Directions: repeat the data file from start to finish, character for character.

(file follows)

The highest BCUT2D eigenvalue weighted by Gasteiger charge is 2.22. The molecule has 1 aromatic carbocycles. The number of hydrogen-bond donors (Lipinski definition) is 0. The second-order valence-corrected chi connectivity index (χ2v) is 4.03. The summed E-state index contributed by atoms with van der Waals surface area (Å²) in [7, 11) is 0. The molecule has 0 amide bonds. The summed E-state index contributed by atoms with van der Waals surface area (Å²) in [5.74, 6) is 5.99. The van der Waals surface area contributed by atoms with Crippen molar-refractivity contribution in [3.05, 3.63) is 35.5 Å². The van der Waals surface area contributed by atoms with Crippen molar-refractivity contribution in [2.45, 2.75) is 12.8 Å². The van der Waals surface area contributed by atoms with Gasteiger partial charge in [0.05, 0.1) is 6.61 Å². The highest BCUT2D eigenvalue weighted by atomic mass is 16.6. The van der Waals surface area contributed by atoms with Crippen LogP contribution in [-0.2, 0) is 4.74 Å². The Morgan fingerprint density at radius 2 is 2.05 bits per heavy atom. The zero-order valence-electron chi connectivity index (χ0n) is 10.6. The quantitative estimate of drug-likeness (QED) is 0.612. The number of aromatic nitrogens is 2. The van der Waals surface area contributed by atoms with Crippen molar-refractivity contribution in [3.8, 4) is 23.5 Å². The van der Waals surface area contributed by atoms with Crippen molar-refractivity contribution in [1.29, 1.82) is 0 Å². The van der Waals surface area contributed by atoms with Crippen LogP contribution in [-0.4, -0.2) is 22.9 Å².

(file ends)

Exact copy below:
The highest BCUT2D eigenvalue weighted by Gasteiger charge is 2.22. The molecule has 1 aromatic carbocycles. The number of hydrogen-bond donors (Lipinski definition) is 0. The second-order valence-corrected chi connectivity index (χ2v) is 4.03. The summed E-state index contributed by atoms with van der Waals surface area (Å²) in [7, 11) is 0. The molecule has 0 amide bonds. The summed E-state index contributed by atoms with van der Waals surface area (Å²) in [5.74, 6) is 5.99. The van der Waals surface area contributed by atoms with Crippen molar-refractivity contribution in [3.05, 3.63) is 35.5 Å². The van der Waals surface area contributed by atoms with Crippen molar-refractivity contribution in [2.45, 2.75) is 12.8 Å². The van der Waals surface area contributed by atoms with Gasteiger partial charge in [0.05, 0.1) is 6.61 Å². The highest BCUT2D eigenvalue weighted by atomic mass is 16.6. The van der Waals surface area contributed by atoms with Crippen LogP contribution in [-0.2, 0) is 4.74 Å². The Morgan fingerprint density at radius 2 is 2.05 bits per heavy atom. The zero-order valence-electron chi connectivity index (χ0n) is 10.6. The quantitative estimate of drug-likeness (QED) is 0.612. The number of aromatic nitrogens is 2. The van der Waals surface area contributed by atoms with Crippen molar-refractivity contribution in [3.8, 4) is 23.5 Å². The van der Waals surface area contributed by atoms with Crippen molar-refractivity contribution in [1.29, 1.82) is 0 Å². The van der Waals surface area contributed by atoms with Crippen LogP contribution in [-0.4, -0.2) is 22.9 Å².